Conservatives, says a new study, are simple-minded, to which I say that’s partly true, some of us sometimes are, but I would also argue that the characterization can apply to some liberal dispositions, such as the one on gun control shows.
It’s not that there are no brainy liberals out there engaged in all sorts of complicated mental wanderings. But if you keep a close eye on this tribe, you can’t ignore its constantly surfacing, unsophisticated supposition that good governmental intentions necessarily translate into good social results.
The gun-control issue is revealing in this respect, for we’re always being told that one more well-meaning law on top of the thousands in existence will somehow be the one that does the trick. The logic seems to be that the proposed law, whatever it is, will in fact shrink the number of guns that find their way into suicidal, irresponsible or criminal hands, and that the number of gun deaths will thereby be reduced as well.
The truth, as John Lott has shown, is more nearly the opposite. Spread the guns around. Therein lies death reduction.
Lott, a tall, thin, intense-seeming man I visited with the other day, is an economist who has taught at prestige universities such as Yale and is now a resident scholar at the American Enterprise Institute. To an extent few can have matched, he has amassed and analyzed data about gun use, and he has provided empirical evidence that the liberal formula is hokum.
His books – “More Guns, Less Crime” and “The Bias Against Guns” – use charts and statistics to make the case that gun -control laws are ineffectual and worse. They do not reduce crime or killings. They have the opposite effect. After tough new gun laws were enacted in England, violent crime took off as if headed for the moon. According to Lott, a better way to address crime is through laws making it legal and relatively easy for average citizens to carry concealed weapons.
Counterintuitive? It may seem that way, Lott tells us in the book on gun bias, because media so seldom report on the endless incidents in which citizens avert crime by brandishing a gun and scaring off the bad guy. He makes the obvious point that those who obey gun-control laws are not criminals but people who abide by the law. Disarm the populace, and the armed criminals have fewer disincentives to do their damage. Make it easier for citizens to have guns, and the would-be robber or mugger has something to worry about. The upshot: Laws allowing concealed-weapons reduce crime.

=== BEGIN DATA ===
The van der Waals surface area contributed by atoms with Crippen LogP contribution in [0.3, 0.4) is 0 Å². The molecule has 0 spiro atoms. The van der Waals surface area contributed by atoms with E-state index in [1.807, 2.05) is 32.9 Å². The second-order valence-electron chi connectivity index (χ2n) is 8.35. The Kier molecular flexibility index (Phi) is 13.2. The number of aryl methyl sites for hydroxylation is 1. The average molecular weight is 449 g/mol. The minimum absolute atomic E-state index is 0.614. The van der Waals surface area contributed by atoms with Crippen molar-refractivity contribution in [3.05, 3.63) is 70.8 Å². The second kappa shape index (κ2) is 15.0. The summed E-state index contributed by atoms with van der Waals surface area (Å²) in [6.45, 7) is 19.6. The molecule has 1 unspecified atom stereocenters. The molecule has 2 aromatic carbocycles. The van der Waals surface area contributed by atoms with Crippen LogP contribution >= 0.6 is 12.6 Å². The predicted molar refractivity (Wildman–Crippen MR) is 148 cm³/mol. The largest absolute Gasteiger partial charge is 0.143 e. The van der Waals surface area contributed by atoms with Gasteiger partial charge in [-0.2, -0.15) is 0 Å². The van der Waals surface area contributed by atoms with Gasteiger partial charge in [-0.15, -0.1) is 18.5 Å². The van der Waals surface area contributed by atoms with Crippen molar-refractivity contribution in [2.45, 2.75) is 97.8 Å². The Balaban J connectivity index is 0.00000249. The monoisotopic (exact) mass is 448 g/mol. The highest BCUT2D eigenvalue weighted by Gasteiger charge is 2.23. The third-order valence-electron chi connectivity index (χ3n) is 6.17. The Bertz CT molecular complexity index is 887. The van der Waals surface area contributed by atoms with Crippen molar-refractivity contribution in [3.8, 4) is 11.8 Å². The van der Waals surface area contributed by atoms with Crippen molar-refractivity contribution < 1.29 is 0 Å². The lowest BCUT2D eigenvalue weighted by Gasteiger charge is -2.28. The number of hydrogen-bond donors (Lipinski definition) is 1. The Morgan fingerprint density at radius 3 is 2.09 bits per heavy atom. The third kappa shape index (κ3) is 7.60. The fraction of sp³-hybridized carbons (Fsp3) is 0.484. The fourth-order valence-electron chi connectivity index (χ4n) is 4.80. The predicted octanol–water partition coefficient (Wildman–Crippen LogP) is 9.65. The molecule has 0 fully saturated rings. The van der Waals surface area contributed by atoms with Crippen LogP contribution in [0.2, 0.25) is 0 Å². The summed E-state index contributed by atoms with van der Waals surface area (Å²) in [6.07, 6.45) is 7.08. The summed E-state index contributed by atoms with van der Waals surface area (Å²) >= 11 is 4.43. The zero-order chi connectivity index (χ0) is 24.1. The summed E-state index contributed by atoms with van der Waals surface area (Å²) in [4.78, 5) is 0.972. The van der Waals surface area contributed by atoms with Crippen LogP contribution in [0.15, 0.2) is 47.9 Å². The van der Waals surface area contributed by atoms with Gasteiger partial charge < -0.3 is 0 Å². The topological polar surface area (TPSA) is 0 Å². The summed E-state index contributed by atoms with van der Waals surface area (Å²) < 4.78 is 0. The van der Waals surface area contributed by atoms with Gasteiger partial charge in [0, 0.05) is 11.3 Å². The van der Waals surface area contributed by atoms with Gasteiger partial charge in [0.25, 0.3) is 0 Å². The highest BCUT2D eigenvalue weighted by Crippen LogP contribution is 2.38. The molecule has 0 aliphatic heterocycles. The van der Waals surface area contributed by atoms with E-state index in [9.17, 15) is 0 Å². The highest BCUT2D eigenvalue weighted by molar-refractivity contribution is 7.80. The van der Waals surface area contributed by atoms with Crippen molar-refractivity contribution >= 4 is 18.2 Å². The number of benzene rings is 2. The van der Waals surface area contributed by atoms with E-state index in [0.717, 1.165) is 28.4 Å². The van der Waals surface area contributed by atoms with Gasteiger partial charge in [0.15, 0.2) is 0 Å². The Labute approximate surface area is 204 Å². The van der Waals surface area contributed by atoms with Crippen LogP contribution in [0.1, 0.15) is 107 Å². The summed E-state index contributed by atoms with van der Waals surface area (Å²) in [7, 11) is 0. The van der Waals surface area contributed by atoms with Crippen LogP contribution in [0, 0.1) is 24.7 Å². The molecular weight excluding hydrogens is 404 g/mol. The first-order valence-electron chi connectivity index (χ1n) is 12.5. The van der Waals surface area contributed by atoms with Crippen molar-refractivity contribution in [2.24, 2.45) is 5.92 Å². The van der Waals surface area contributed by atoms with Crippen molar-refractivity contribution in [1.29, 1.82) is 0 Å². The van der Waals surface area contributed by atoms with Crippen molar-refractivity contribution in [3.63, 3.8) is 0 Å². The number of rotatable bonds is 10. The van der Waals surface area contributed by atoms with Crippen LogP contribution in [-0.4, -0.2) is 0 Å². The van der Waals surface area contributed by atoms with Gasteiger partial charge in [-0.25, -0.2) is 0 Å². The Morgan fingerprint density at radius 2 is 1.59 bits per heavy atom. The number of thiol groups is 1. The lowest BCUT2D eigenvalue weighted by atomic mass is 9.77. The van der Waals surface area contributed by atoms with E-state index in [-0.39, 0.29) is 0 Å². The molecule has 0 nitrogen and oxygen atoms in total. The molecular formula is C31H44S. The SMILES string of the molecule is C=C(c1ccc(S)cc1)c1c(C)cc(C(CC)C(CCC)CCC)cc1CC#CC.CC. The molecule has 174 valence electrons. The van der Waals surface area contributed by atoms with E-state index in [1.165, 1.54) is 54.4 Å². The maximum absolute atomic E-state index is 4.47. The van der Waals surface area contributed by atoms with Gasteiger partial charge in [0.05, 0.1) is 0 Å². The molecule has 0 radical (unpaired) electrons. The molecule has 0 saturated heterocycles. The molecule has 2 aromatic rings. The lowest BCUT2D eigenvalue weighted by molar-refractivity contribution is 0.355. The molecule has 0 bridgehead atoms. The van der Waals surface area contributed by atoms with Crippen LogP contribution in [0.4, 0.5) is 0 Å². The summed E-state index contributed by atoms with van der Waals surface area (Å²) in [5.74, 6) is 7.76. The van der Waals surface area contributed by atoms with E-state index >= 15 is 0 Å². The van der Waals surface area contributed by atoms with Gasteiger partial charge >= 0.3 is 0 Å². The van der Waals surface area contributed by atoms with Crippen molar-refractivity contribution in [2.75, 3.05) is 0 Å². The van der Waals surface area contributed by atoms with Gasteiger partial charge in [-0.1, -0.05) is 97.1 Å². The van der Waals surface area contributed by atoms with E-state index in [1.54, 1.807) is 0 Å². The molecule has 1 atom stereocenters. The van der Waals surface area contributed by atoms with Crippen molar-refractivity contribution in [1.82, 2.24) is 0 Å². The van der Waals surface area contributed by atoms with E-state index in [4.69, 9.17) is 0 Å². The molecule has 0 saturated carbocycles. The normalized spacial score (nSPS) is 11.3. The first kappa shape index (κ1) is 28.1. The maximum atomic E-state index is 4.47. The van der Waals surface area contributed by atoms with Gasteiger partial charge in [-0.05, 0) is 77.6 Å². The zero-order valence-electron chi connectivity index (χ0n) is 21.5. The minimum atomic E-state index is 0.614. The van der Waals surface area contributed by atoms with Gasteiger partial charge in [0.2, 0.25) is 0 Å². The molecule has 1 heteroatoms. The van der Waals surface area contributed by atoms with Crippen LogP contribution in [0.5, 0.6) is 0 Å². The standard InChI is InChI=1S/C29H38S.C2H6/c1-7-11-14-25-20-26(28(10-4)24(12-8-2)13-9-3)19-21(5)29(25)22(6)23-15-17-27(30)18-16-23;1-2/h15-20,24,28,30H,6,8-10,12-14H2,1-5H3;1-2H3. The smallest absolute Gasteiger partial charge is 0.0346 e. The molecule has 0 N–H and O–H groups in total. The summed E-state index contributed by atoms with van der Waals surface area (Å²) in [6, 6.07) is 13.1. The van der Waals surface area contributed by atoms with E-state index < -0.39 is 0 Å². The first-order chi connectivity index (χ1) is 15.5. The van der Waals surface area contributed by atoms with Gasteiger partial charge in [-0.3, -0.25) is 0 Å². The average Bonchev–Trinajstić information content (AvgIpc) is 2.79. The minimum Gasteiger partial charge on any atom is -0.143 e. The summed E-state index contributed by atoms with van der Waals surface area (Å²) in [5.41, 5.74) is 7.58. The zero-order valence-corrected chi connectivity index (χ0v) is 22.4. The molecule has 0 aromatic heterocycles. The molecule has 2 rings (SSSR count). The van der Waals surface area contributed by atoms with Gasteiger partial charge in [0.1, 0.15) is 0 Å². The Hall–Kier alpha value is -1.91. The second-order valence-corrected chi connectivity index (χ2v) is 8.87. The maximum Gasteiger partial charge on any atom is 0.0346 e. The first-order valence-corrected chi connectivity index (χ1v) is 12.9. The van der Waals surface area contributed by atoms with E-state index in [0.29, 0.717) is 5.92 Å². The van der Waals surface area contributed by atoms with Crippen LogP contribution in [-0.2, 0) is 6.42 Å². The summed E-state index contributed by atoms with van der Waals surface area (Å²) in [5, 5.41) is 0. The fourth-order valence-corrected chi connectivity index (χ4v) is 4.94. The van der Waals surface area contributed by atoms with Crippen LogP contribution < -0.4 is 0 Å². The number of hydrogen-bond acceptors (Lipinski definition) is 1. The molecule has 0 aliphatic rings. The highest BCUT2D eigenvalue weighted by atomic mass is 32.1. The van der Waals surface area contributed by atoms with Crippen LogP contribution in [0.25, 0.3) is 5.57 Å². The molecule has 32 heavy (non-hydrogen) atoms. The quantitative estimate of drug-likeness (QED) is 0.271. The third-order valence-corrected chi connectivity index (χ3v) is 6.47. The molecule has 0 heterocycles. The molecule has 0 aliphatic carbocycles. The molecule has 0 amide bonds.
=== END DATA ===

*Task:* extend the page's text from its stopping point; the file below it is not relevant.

Some liberals don’t like it when you pop their balloons, and the attack on Lott has been as relentless as it has been reckless and mean-spirited. It has been implied that he used fake data for one assertion, when in truth he made it immediately clear to colleagues that some data had been lost after a computer crash, spelled out how it could be replicated and has since replicated it himself.
There also has been a responsible response to him and other social scientists whose research supports his, namely research arriving at a different conclusion about the consequences of concealed-weapons laws. But this conclusion, which Lott says is based on a flawed reading of the data, is not quite so different as Lott’s opponents might hope. Even these researchers agree you cannot deduce from the data that the concealed-weapons laws lead to significant increases in crime.
Based on the evidence, the liberals are mistaken in their gun-control enthusiasms, and the same is the case with any number of their ideas about pressing governmental buttons here and getting desired outcomes over there. Creating better living standards for the poor is not as easy as passing minimum wage laws that may actually lead to fewer work opportunities, for instance. Such laws are simple-minded.
Something else that appears simple-minded is the study that portrayed conservatives as simple-minded. It also called conservatives rigid, intolerant of just about everything but inequality, fear-ridden, angry, pessimistic and, well, you might not want your daughter marrying one of them.
I haven’t laid my hands on the report yet, but I know from articles on it that the authors define conservatism in such a way as to allow them to lump President Ronald Reagan with Adolph Hitler, and that while the authors must see themselves as capable of rational observation, they think those with different outlooks are captives of non-rational psychological forces. Sounds ad hominem to me. Sounds simplistic.
I wonder how these guys stand on gun control.
(Jay Ambrose is director of editorial policy for Scripps Howard Newspapers.)